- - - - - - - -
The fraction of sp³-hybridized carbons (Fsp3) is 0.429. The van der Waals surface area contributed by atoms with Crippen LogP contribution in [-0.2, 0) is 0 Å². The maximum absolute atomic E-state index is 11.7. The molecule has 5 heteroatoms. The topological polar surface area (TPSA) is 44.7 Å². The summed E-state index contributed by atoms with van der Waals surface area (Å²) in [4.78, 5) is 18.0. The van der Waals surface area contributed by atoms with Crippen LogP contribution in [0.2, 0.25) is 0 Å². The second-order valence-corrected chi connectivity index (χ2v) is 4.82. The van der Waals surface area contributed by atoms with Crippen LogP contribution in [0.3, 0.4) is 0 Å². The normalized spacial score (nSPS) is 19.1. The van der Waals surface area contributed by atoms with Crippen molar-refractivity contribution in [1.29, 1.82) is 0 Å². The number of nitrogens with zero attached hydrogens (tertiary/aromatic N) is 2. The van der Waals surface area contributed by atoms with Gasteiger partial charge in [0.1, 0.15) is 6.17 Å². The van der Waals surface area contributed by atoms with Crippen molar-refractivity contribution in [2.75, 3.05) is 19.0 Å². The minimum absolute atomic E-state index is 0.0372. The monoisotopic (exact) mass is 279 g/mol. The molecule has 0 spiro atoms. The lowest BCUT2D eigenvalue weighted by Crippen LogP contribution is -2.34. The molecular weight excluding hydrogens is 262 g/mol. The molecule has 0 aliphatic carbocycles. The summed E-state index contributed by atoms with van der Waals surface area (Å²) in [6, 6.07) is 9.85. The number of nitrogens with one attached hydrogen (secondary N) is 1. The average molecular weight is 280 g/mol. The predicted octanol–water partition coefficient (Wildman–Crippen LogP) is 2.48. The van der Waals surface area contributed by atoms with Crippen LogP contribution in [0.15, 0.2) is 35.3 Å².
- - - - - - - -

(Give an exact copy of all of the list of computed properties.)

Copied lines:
The fraction of sp³-hybridized carbons (Fsp3) is 0.429. The van der Waals surface area contributed by atoms with Crippen LogP contribution in [-0.2, 0) is 0 Å². The maximum absolute atomic E-state index is 11.7. The molecule has 5 heteroatoms. The topological polar surface area (TPSA) is 44.7 Å². The summed E-state index contributed by atoms with van der Waals surface area (Å²) in [4.78, 5) is 18.0. The van der Waals surface area contributed by atoms with Crippen LogP contribution in [0.2, 0.25) is 0 Å². The second-order valence-corrected chi connectivity index (χ2v) is 4.82. The van der Waals surface area contributed by atoms with Crippen LogP contribution in [0.3, 0.4) is 0 Å². The normalized spacial score (nSPS) is 19.1. The van der Waals surface area contributed by atoms with Crippen molar-refractivity contribution in [1.29, 1.82) is 0 Å². The number of nitrogens with zero attached hydrogens (tertiary/aromatic N) is 2. The van der Waals surface area contributed by atoms with Gasteiger partial charge in [0.1, 0.15) is 6.17 Å². The van der Waals surface area contributed by atoms with Crippen molar-refractivity contribution in [2.75, 3.05) is 19.0 Å². The minimum absolute atomic E-state index is 0.0372. The monoisotopic (exact) mass is 279 g/mol. The molecule has 0 spiro atoms. The lowest BCUT2D eigenvalue weighted by Crippen LogP contribution is -2.34. The molecular weight excluding hydrogens is 262 g/mol. The molecule has 0 aliphatic carbocycles. The summed E-state index contributed by atoms with van der Waals surface area (Å²) in [6, 6.07) is 9.85. The number of nitrogens with one attached hydrogen (secondary N) is 1. The average molecular weight is 280 g/mol. The predicted octanol–water partition coefficient (Wildman–Crippen LogP) is 2.48. The van der Waals surface area contributed by atoms with Crippen LogP contribution in [0.15, 0.2) is 35.3 Å².